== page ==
I did this as a child. Searching with a metal detector for the remnants and traces of the Second World War.
I wasn’t aware that human remains could be buried on the places I went to. Actually I have never thought about it much, simply due to the lack of knowledge then. Of course I have heard stories of human remains findings, but the internet was not there and the newspaper and the news were not interesting for me during my young years.
A friend collected WWII stuff. He had several mannequins dressed as British soldiers, fully equipped including a Lee Enfield. The room always smelled like mothballs and museum. Sometimes we sneaky smoked a 1942 cigarette through the window of the room. Just for fun, we sometimes burned the contents of bullets and I still can remember the smell of gun smoke.
Searching the woods around Arnhem and the gardens of the Oosterbeek Airborne Museum were not unusual. Today that’s quite different! Arnhem, Oosterbeek (Renkum) and Nijmegen (all Netherlands) and more municipalities have a detector ban. Fines can go up to thousands of Euros and the detector could be mercilessly taken from you. I apprehend these rules. The holes and pits that I now encounter in the woods, are an attack on nature. Mainly the damage is caused by "treasure hunters", without any respect for nature and other people's property.
After years of random search, it was time for some serious work. In early 2008 there was serious conversation among the members of Foundation Stichting Missing In Action (MIA) of raising a foundation. It turned out that all members had the same ideas about the necessity and usefulness of Foundation Stichting Missing In Action (MIA).
I personally find it outrageous that thousands of people are still buried in field graves. The walls on American cemeteries are filled with names of missing soldiers. Some are lucky that they found after all these years, but most of them unfortunately never will. As I deepen myself into this matter, it appears not at all easy to obtain information. Especially German casualty information is hard to find. There is a database, but there can only be searched by name. The German government does not seem to know (or doesn’t not say) the exact figures. It seems that after all this time, there is still some kind of shame. This is understandable, because I listen to the debates regarding the question if the Germans should be celebrating May 5th (Dutch Liberation Day) or not!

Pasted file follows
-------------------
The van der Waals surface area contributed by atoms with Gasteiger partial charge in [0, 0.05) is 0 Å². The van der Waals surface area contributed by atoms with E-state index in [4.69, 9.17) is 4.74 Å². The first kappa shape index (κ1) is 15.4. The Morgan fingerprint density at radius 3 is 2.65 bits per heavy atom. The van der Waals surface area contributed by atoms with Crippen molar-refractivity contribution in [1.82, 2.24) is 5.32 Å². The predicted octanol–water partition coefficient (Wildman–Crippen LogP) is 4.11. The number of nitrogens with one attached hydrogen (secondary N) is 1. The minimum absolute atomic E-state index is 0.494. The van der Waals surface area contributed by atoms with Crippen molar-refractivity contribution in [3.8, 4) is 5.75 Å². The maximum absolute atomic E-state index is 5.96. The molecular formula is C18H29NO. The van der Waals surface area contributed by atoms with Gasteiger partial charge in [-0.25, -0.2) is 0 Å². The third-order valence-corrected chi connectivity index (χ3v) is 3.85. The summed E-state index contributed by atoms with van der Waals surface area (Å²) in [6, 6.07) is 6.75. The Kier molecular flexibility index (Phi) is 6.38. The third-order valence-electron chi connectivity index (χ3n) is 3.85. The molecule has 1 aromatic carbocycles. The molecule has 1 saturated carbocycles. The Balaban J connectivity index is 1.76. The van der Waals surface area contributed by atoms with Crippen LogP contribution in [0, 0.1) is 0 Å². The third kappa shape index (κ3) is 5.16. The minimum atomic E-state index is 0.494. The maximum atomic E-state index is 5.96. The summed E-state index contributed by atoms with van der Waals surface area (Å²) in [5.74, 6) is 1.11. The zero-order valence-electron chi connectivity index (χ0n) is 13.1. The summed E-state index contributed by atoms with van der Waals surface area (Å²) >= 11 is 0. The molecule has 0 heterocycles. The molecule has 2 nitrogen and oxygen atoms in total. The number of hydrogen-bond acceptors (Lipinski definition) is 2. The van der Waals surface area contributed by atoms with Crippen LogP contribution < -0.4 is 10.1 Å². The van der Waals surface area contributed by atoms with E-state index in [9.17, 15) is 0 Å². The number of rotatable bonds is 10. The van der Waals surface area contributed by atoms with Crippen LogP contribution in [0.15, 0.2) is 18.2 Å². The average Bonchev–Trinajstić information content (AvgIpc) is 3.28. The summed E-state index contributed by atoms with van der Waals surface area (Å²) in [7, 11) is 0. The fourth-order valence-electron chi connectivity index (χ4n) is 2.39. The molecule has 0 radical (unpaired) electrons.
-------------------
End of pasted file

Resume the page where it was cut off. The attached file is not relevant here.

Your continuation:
The foundation is badly needed in my personal opinion. There are few institutions and individuals who appear to care about all the missing World War II. Along the way we have more resistance than cooperation, and ‘from pillar to post’ is not an unusual phenomenon.
The foundation is for me more than just an interesting activity. Bringing the people (because we are still talking about people) home is a goal that became real. The reunion with family and a dignified final resting place is what I would like to grant them. For me, nationality doesn’t matter. During the last period of the war, it were mostly very young Germans who were sent to trouble. Those boys and girls did not have the choices we have today in our wealth of freedom.
Tino Dam, 2008
Chairman Stichting Missing In Action (MIA), Netherlands
Since April 2018 Tino Dam is an official Defense POW/MIA Accounting Agency (DPAA) volunteer.
He earned this badge during one of the DPAA and Stichting Missing In Action (MIA) joint efforts bringing home a missing soldier.